Orlando shootings: Why 2014 Kunming stabbing is being linked to gun debate
In the wake of the Orlando shooting at a gay nightclub and the debate over gun control in the US, many people online have been sharing a 2014 story about a knife attack in China that killed 29 people.
The BBC News article from that time started being shared on social media the day after the attack with some saying it proved guns were not to blame for the mass killing.
Many apparently thought the attack had just happened.
By Friday it was on the BBC website's Most Popular list and had amassed almost 440,000 hits. More than 80% of those views came from the US and Canada.
Why did this happen?
In recent years, older stories have often become very closely related to a news event, as was the case with the Paris attacks in 2015.
Then, nearly seven million people clicked on a BBC story from much earlier in the year about an attack at a Kenyan university that killed 147 people. That story was again being shared after Orlando.
A story about a suicide blast that killed 41 people in Beirut was also widely shared after the Paris attack, largely generated by a debate about why Paris had received more attention from Western media.
But the reference to the mass killing in Kunming, southern China appeared initially to be a rebuttal to those who have argued for stricter gun laws after Orlando.
Early posts - which didn't just link to the BBC - made it clear it had happened in 2014, but said it was proof gun control alone cannot stop mass killings.
In later days though, many people seem to have missed that it is a story from 2014, and the BBC story started being widely shared as if it had just happened.
What happened in Kunming?
The Kunming attack on 1 March 2014 happened at the city's railway station. A group of men and women attacked passengers with long-bladed knives.
Four attackers were left dead, along with the 29 people they killed, while 140 were injured.
Xinjiang is a restive region in the far west of China, home to the predominantly Muslim Uighur ethnic minority.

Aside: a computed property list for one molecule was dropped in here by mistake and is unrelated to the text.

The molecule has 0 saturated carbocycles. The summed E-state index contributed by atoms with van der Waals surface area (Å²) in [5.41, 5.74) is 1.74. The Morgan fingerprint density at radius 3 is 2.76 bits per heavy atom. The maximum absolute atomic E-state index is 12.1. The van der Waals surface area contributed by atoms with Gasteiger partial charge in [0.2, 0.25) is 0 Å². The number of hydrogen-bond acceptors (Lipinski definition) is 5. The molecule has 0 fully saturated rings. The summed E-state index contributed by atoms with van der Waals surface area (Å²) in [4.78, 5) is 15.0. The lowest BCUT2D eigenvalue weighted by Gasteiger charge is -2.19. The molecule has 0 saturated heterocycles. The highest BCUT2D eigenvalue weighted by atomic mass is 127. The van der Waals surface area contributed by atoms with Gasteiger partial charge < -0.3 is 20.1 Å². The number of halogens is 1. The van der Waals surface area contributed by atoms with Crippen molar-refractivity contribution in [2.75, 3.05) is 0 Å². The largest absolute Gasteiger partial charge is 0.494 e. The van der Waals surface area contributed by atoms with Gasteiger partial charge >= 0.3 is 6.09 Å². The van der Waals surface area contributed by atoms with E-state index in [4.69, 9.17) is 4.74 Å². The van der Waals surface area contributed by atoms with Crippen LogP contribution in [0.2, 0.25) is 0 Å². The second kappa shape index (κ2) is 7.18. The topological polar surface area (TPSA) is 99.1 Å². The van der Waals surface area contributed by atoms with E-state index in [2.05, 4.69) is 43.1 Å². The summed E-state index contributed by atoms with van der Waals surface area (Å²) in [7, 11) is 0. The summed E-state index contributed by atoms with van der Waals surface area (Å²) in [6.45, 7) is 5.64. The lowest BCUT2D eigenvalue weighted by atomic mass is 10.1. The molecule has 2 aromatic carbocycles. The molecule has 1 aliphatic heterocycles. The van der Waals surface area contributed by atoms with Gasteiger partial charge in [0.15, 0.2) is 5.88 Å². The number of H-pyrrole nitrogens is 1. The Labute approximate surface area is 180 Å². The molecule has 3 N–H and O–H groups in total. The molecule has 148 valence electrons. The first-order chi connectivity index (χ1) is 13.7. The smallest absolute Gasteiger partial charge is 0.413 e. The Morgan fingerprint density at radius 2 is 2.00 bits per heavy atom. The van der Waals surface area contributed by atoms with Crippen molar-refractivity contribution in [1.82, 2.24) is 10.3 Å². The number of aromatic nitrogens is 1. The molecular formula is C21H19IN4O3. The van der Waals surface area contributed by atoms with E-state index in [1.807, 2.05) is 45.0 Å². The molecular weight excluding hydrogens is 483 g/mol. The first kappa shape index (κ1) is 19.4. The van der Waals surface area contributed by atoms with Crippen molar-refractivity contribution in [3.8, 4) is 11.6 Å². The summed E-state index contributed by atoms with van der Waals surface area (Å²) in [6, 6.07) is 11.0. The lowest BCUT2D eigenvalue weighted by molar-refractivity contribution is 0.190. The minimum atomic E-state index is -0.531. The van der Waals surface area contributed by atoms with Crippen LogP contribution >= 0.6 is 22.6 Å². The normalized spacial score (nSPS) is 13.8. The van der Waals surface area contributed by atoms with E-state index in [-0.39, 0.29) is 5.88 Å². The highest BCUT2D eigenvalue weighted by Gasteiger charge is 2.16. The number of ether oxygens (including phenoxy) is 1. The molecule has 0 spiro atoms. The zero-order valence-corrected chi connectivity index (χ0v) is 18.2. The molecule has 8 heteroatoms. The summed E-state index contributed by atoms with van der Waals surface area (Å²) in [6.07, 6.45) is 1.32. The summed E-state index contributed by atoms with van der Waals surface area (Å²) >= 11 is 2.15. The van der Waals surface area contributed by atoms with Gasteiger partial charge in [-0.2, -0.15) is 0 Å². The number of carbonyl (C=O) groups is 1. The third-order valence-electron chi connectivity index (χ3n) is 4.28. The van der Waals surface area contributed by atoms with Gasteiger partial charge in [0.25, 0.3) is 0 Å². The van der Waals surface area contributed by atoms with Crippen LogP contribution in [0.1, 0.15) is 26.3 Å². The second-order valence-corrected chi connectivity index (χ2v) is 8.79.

The Uighurs have long complained of discrimination by Beijing. A separatist movement has sporadically flared into deadly violence.
But Beijing has been accused of exaggerating the threat, in order to justify repression in the region.
Here are some stories we've written before on the issue:
- The colourful propaganda of Xinjiang
- The knife attack that changed Kunming
- Making sense of Xinjiang's unrest
- China hails crackdown on terror in Xinjiang
- Why is there tension between China and the Uighurs?
- Who are the Uighurs?
The endless gun debate
Between 2010 and 2012, there was also a spate of mass stabbings, hammer and cleaver attacks at schools in China. About 25 people were killed and more than 100 injured.
Some of them were blamed on mental health problems of the attackers or problems caused by rapid social change in the country.
At that time there were comparisons drawn between the US - where the Sandy Hook school shooting happened in 2012 - and China, and the difference in gun control laws.
China heavily regulates the ownership of guns, while US gun laws, always debated after a mass shooting, are unlikely to change.
Some of the responses to posts have argued that if the perpetrators had had access to guns the death toll would have been much higher.
Others questioned that logic, saying that if you start to argue knives are the same as guns, then perhaps vehicles should be banned since road accidents cause far more deaths around the world than guns or knives.
Others argued that had the teachers at the schools in China had guns, the children might have been protected. Or if more people at the Orlando nightclub had guns, fewer than 49 people might have died.